PRESIDENT DONALD TRUMP has not yet started a global trade war. But he has started a frenzy of special pleading and spluttered threats. In the week since he announced tariffs on steel and aluminium imports, countries have scrambled to win reprieves. Australia, the European Union and Japan, among others, have argued that, since they are America’s allies, their products pose no risk to America’s security. If these appeals fail, the EU has been most vocal in vowing to retaliate, in turn prompting Mr Trump to threaten levies on European cars.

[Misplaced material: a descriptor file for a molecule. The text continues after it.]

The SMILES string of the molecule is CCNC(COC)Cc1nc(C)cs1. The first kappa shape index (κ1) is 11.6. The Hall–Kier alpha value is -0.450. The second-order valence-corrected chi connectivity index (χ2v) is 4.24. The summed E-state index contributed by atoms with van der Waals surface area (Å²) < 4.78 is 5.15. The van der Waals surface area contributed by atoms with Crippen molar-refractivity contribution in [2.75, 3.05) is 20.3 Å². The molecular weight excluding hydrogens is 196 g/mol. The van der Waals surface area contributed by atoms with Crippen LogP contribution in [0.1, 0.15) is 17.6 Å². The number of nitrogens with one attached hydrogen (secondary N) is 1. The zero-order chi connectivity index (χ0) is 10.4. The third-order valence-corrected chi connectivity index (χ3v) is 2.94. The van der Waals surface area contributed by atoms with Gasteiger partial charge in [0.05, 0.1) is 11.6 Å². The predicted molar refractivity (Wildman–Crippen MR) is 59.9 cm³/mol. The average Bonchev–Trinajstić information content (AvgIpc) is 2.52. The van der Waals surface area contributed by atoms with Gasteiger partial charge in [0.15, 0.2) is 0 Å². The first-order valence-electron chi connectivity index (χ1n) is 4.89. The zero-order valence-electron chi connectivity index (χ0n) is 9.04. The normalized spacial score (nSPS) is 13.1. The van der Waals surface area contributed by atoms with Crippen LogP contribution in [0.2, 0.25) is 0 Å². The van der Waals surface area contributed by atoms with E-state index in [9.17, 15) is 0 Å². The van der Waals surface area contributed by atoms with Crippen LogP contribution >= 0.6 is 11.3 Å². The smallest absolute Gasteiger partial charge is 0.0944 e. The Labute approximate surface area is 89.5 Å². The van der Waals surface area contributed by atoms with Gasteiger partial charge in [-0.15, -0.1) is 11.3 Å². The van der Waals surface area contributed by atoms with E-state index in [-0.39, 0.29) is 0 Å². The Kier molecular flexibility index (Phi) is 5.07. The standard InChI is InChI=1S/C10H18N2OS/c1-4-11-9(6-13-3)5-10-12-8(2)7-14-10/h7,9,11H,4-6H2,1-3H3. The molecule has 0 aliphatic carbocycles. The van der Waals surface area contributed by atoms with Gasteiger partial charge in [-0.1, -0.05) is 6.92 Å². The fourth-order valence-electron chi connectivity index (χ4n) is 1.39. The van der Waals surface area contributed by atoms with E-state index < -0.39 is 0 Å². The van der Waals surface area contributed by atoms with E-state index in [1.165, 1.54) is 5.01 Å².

In China, ostensibly the focus of Mr Trump’s actions, the public response has been more restrained. Officials have said the two countries should strive for a “win-win outcome”, a favourite bromide in their lexicon. As a rival to America, China knows that an exemption from the tariffs is not on offer. It also knows that it needs to conserve firepower. If this is the first shot in a trade war, it is, for China, small bore. Its steel and aluminium exports to America amount to roughly 0.03% of its GDP, not…Continue reading